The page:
The general flight algorithm setup is the same as in the earlier simulation script. Here we use again the Module: inertial3D guidance module, the Module: attTrackingError module to evaluate the tracking error states, and the Module: mrpFeedback module to provide the desired \({\mathbf L}_r\) control torque vector. In this simulation we want the MRP attitude control module to take advantage of the RW spin information. This is achieved by adding the 2 extra lines:


The first line specifies the RW configuration flight message name, and the second name connects the RW speed output message as an input message to this control module. This simulates the RW speed information being sensed and returned to this algorithm. This message names are not provided, then the BSK control modules automatically turn off any RW gyroscopic compensation.

Instead of directly simulating this control torque vector, new algorithm modules are required to first map \({\mathbf L}_r\) on the set of RW motor torques \(u_B\). This is achieved by adding the Module: rwMotorTorque module. Note that the output vector of RW motor torques \(u_B\) is set to connect with the RW state effector command input message. Further, this module inputs the typical vehicle configuration message, as well as a message containing the flight algorithm information of the RW devices. This torque mapping module can map the full 3D \({\mathbf L}_r\) vector onto RW motor torques, or only a subset. This is specified through the controlAxes_B variable which specifies up to 3 orthogonal axes to be controlled. In this simulation the full 3D vector is mapped onto motor torques.

The flight algorithm needs to know how many RW devices are on the spacecraft and what their spin axis \(\hat{\mathbf g}_B\) are. This is set through a flight software message that is read in by flight algorithm modules that need this info. Two options are shown in the code how to achieve this.

First, the required flight RW configuration message can be written using a separate support macros called The a clearSetup() should be called first to clear out any pre-existing RW devices from an earlier simulation run. Next, the script above uses the same RW information as what the simulation uses. In this configuration we are simulating perfect RW device knowledge. If imperfect RW knowledge is to be simulated, then the user would input the desired flight states rather than the true simulation states. The support macro writeConfigMessage() creates the required RW flight configuration message.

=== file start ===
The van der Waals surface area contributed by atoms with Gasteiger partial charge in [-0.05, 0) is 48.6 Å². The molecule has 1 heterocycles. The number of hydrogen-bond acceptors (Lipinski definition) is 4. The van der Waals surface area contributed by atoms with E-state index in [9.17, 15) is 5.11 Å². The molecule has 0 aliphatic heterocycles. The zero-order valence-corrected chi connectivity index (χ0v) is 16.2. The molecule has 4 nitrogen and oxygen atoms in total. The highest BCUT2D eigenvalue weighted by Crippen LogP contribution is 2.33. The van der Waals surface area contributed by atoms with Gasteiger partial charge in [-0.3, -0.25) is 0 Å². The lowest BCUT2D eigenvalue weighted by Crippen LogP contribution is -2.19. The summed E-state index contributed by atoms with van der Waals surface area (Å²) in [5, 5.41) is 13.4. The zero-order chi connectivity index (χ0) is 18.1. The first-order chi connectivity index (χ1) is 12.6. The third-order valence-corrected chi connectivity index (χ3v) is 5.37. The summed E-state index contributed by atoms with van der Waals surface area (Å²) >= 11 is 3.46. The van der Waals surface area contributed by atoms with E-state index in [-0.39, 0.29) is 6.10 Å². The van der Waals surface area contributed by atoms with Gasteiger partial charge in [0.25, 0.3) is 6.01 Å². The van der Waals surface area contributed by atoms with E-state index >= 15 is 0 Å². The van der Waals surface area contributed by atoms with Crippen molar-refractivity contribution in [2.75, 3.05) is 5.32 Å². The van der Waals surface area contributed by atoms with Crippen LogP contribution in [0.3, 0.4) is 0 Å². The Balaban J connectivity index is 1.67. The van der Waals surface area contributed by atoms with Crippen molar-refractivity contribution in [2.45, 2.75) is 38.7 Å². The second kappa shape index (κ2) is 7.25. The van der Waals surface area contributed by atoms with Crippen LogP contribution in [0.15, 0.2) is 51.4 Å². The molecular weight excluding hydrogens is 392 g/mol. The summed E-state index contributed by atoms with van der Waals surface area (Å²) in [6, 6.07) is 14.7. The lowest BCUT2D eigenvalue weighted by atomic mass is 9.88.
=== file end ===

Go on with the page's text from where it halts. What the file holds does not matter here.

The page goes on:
Second, the rwFactory class method getConfigMessage() can be used to extract the desired RWArrayConfigMsgPayload message. Using this approach an exact copy is ensured between the FSW and simulation RW configuration states, but it is less convenient in introduce differences.

Setting up an Analog RW Interface Module

The scenario illustrates how to setup a RW analog I/O module. This is illustrated in the updated flow diagram illustration.


The default interface voltage output name will connect with the default RW input message name. Naturally, these can be customized if needed. The one parameter that must be set is the voltage to torque conversion gain of the electric motor being modeled.

On the FSW side, the commanded motor torques must be directed towards a new module that converts the required torque to a commanded voltage. The first step is to re-direct the rWMotorTorque() output to not directly be the input to the RW SIM devices, but rather the input to the RW voltage command module:

Illustration of Simulation Results

show_plots = True, useJitterSimple = False, useRWVoltageIO = False

Note that in the RW motor torque plot both the required control torque \(\hat u_B\) and the true motor torque \(u_B\) are shown. This illustrates that with this maneuver the RW devices are being saturated, and the attitude still eventually stabilizes.

show_plots = True, useJitterSimple = True, useRWVoltageIO = False

Here the simple RW jitter model is engaged for each of the RWs. Change this option before the RW is created. As this is set before any of the RW created in this scenario, all the RWs have jitter engaged if this ‘useJitterSimple’ flag is set. The impact of the RW jitter is very small, naturally. The plots for this case look very similar to the balanced RW case. But there is a distinct numerical difference.

show_plots = True, useJitterSimple = False, useRWVoltageIO = True

Here the simple RW jitter model is engaged for each of the RWs. Change this option before the RW is created. As this is set before any of the RW created in this scenario, all the RWs have jitter engaged if this ‘useJitterSimple’ flag is set. The impact of the RW jitter is very small, naturally. The plots for this case look very similar to the balanced RW case. But there is a distinct numerical difference.

scenarioAttitudeFeedbackRW.plot_attitude_error(timeData, dataSigmaBR)[source]

Plot the attitude errors.

scenarioAttitudeFeedbackRW.plot_rate_error(timeData, dataOmegaBR)[source]

Plot the body angular velocity rate tracking errors.

scenarioAttitudeFeedbackRW.plot_rw_cmd_torque(timeData, dataUsReq, numRW)[source]

Plot the RW command torques.

scenarioAttitudeFeedbackRW.plot_rw_motor_torque(timeData, dataUsReq, dataRW, numRW)[source]

Plot the RW actual motor torques.

scenarioAttitudeFeedbackRW.plot_rw_speeds(timeData, dataOmegaRW, numRW)[source]

Plot the RW spin rates.

scenarioAttitudeFeedbackRW.plot_rw_voltages(timeData, dataVolt, numRW)[source]

Plot the RW voltage inputs., useJitterSimple, useRWVoltageIO)[source]

The scenarios can be run with the followings setups parameters:

  • show_plots (bool) – Determines if the script should display plots

  • useJitterSimple (bool) – Specify if the RW simple jitter model should be included

  • useRWVoltageIO (bool) – Specify if the RW voltage interface should be simulated.